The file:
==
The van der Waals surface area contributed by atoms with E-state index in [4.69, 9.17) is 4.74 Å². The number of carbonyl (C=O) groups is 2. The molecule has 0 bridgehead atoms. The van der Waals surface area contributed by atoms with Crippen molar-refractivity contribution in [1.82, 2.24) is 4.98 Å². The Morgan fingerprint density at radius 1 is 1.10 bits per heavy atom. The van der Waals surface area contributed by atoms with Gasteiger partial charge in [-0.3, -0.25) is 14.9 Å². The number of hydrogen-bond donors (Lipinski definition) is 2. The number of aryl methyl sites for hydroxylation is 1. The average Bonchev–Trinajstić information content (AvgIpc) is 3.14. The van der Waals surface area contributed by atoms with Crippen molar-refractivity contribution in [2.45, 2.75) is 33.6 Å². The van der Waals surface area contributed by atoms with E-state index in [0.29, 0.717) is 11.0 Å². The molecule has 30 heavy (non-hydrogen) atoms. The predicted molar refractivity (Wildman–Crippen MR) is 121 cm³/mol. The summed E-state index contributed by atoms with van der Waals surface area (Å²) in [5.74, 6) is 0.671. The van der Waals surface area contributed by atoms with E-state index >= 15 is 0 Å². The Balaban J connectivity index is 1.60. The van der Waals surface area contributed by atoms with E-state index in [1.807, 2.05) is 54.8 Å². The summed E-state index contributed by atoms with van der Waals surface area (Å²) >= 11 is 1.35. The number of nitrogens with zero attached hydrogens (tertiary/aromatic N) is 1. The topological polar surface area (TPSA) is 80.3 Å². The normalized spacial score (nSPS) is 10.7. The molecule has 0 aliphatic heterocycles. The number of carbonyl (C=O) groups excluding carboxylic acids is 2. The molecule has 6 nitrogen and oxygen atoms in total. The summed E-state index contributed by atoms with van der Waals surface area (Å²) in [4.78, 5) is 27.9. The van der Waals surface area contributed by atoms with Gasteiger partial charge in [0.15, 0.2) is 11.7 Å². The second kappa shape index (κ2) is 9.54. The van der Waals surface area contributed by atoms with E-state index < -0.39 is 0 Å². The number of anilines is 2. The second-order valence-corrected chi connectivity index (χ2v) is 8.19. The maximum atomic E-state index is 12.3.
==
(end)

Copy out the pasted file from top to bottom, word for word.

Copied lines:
The van der Waals surface area contributed by atoms with E-state index in [4.69, 9.17) is 4.74 Å². The number of carbonyl (C=O) groups is 2. The molecule has 0 bridgehead atoms. The van der Waals surface area contributed by atoms with Crippen molar-refractivity contribution in [1.82, 2.24) is 4.98 Å². The Morgan fingerprint density at radius 1 is 1.10 bits per heavy atom. The van der Waals surface area contributed by atoms with Gasteiger partial charge in [-0.3, -0.25) is 14.9 Å². The number of hydrogen-bond donors (Lipinski definition) is 2. The number of aryl methyl sites for hydroxylation is 1. The average Bonchev–Trinajstić information content (AvgIpc) is 3.14. The van der Waals surface area contributed by atoms with Crippen molar-refractivity contribution in [2.45, 2.75) is 33.6 Å². The van der Waals surface area contributed by atoms with E-state index in [0.29, 0.717) is 11.0 Å². The molecule has 30 heavy (non-hydrogen) atoms. The predicted molar refractivity (Wildman–Crippen MR) is 121 cm³/mol. The summed E-state index contributed by atoms with van der Waals surface area (Å²) in [5.74, 6) is 0.671. The van der Waals surface area contributed by atoms with E-state index >= 15 is 0 Å². The Balaban J connectivity index is 1.60. The van der Waals surface area contributed by atoms with E-state index in [1.807, 2.05) is 54.8 Å². The summed E-state index contributed by atoms with van der Waals surface area (Å²) >= 11 is 1.35. The number of nitrogens with zero attached hydrogens (tertiary/aromatic N) is 1. The topological polar surface area (TPSA) is 80.3 Å². The normalized spacial score (nSPS) is 10.7. The molecule has 0 aliphatic heterocycles. The number of carbonyl (C=O) groups excluding carboxylic acids is 2. The molecule has 6 nitrogen and oxygen atoms in total. The summed E-state index contributed by atoms with van der Waals surface area (Å²) in [4.78, 5) is 27.9. The van der Waals surface area contributed by atoms with Gasteiger partial charge in [0.15, 0.2) is 11.7 Å². The second kappa shape index (κ2) is 9.54. The van der Waals surface area contributed by atoms with E-state index < -0.39 is 0 Å². The number of anilines is 2. The second-order valence-corrected chi connectivity index (χ2v) is 8.19. The maximum atomic E-state index is 12.3.